I can't name a single song Jessica Simpson sings, and I only saw her act once in The Dukes of Hazard film which some ex-boyfriend or other dragged me to see, but I've followed her life and beauty transformations via the continuous updates to the headlines on supermaket tabloids. When she lost weight after the divorce and emerged better than ever, I took note because her weight loss was accompanied with muscle tone; for that reason she's been a fitness icon for me along the same lines as Angelina Jolie (another fitness letdown since post-babies she's just ghastly thin) circa Lara Croft films.
But since last week pictures of a heavier Simpson have emerged, along with long lines of discussions about it that range from nasty and abusive to celebratory, or murmurs of publicity stunt. I stand somewhere in the middle of all these ideas. On one hand, yes, in the middle of a global economic crisis why is the media giving a celeb's weight gain this much press, and shame on all of us including me for giving the topic so many brain cells. And while she's not super-skinny she's not "fat," and if she walked into a bar just as she is, she'd find herself surrounded by admirers, some of whom are denouncing her weight gain at present. Really she should be applauded for not apologizing away her weight gain as depression-related and instead just saying she's happy with herself as she is.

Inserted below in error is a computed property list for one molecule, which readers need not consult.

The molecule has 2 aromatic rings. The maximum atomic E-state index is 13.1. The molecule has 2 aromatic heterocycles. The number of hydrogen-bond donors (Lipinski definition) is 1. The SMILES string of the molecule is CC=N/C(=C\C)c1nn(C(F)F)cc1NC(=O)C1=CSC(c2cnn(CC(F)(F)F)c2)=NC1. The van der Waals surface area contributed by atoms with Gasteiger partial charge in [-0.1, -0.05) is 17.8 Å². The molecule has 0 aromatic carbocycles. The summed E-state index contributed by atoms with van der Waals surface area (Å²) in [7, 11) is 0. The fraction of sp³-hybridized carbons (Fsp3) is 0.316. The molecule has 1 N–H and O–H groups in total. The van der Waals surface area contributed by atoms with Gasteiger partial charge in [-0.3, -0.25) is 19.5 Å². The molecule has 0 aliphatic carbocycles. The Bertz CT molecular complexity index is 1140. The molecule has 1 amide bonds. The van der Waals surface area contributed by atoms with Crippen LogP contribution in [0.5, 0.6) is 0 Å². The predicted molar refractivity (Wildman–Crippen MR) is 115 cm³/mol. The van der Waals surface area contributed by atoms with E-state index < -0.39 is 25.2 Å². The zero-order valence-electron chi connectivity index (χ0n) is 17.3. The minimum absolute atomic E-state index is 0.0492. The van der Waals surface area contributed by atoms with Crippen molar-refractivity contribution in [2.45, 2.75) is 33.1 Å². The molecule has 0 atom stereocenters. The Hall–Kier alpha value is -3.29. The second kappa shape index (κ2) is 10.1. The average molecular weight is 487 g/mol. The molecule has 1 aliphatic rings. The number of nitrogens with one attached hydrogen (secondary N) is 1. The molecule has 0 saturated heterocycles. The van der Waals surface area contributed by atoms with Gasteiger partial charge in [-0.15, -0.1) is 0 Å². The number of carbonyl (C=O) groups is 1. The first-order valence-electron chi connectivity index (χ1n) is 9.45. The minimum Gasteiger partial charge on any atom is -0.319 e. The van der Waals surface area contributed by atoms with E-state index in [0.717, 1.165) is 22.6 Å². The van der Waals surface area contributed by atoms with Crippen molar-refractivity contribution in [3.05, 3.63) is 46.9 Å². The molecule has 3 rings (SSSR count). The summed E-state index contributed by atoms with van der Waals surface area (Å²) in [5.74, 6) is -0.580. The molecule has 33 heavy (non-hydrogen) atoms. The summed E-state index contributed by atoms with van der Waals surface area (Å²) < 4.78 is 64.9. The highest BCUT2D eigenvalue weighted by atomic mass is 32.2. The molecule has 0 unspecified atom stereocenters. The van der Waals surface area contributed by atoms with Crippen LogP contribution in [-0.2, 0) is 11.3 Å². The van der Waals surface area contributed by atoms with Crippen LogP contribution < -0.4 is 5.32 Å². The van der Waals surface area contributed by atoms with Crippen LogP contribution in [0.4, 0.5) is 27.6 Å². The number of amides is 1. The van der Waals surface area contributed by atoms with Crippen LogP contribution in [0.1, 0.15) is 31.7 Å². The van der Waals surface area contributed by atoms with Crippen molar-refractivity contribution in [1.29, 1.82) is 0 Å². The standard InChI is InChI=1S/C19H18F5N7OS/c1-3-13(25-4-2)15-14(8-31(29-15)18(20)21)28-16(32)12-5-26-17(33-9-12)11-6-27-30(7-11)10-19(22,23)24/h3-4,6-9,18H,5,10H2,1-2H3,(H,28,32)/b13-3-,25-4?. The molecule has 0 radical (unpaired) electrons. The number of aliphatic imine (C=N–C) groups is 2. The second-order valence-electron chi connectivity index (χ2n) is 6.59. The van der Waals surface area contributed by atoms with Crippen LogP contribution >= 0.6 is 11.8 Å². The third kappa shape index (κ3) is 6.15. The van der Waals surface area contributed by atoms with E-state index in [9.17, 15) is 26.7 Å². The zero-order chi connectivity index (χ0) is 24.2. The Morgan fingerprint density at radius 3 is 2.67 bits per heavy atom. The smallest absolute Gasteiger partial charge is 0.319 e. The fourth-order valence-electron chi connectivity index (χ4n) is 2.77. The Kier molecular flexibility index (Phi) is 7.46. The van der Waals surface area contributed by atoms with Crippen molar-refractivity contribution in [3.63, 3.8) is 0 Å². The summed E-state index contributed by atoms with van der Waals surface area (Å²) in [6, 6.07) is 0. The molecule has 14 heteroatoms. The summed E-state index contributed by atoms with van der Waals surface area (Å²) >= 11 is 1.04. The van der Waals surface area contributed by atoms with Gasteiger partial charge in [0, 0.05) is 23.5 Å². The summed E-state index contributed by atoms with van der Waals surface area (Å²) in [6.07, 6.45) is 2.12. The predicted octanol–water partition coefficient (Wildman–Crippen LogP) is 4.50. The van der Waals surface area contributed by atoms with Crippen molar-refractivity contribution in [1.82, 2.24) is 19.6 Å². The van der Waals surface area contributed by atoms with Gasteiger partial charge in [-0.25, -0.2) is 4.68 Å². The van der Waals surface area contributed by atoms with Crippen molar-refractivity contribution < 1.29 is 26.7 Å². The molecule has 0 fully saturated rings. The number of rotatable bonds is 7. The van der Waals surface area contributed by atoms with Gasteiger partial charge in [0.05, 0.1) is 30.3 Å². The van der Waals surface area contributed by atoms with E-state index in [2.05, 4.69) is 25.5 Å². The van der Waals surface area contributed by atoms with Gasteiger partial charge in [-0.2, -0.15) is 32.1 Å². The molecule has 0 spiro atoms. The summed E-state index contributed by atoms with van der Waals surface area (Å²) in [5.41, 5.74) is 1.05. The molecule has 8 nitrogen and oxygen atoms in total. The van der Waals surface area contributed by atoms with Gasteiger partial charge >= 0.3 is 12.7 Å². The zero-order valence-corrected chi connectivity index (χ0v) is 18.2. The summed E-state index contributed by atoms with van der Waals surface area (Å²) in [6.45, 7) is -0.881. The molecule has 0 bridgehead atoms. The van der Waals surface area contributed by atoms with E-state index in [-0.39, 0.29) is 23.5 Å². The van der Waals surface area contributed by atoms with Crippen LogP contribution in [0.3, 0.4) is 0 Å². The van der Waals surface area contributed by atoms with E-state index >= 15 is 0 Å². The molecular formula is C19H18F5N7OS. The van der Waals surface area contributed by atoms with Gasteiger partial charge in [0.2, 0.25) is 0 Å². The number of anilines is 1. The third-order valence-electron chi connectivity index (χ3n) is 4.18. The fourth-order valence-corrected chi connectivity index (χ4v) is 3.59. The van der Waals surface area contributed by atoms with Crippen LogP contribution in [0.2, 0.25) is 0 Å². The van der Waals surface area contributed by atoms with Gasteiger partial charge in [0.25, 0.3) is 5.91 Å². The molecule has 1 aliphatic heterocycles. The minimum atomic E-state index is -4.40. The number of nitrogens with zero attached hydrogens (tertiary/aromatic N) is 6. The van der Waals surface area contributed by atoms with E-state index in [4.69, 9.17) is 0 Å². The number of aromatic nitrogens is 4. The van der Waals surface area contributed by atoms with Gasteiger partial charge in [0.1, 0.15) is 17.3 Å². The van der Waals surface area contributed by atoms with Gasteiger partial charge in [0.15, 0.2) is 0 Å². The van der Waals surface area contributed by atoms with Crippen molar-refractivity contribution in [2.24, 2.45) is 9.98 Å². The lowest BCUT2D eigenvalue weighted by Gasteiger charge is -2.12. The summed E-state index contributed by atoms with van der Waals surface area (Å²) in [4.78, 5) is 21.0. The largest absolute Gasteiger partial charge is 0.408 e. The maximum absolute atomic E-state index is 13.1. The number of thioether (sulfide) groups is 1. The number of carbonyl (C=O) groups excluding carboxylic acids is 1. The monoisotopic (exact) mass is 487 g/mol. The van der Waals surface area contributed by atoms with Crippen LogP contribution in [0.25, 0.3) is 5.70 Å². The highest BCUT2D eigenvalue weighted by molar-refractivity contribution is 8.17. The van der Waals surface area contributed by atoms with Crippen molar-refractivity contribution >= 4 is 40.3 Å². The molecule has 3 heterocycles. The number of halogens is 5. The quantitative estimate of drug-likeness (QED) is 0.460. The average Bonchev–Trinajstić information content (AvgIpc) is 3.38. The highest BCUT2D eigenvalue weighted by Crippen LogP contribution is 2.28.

At the same time, well Simpson at present is no fitness icon. When I pulled her picture up on my computer, I said to my husband "Oh, my goodness, Jessica Simpson is bigger than I am!" I felt betrayed. I work out for 2 hours 4-5 days a week to stay in my size 4-6 clothes, and when I do all that work, I have the vision that my life is resembling as closely as possible that of the rich and famous at least when we're all sweating at a pilates class. I don't do it for men to notice me. My husband wouldn't care if I wore a size 12, but I do it for the little girl inside of me who hasn't outgrown her dream to be revered on the red carpet, and it's important to me that the women who do "make it" appear as perfection I'll never achieve. That makes it feel fair to me that I'm at home eating peanuts while they wear ball gowns that cost more than my car. This is the same line of thinking that causes me to hold writing from writers my own age who've "made it" to an insanely high ideal.
Perhaps this is a publicity stunt from which Simpson will emerge triumphantly thin and touting some diet or exercise program. And if she is really here to stay as she is, well I say let's be body-positive and extend to her the same standard we give our girlfriends whom we love and find beautiful at whatever shape or size. But for myself, I'm staying on my exercise routine at present, just in case. I guess it will take more than one star crossing the divide between "them" and "us" for me to believe it's okay for me to also relax. Perhaps there are others I can look toward instead, like did you see the muscle tone on Anne Hathaway's thighs in Bride Wars?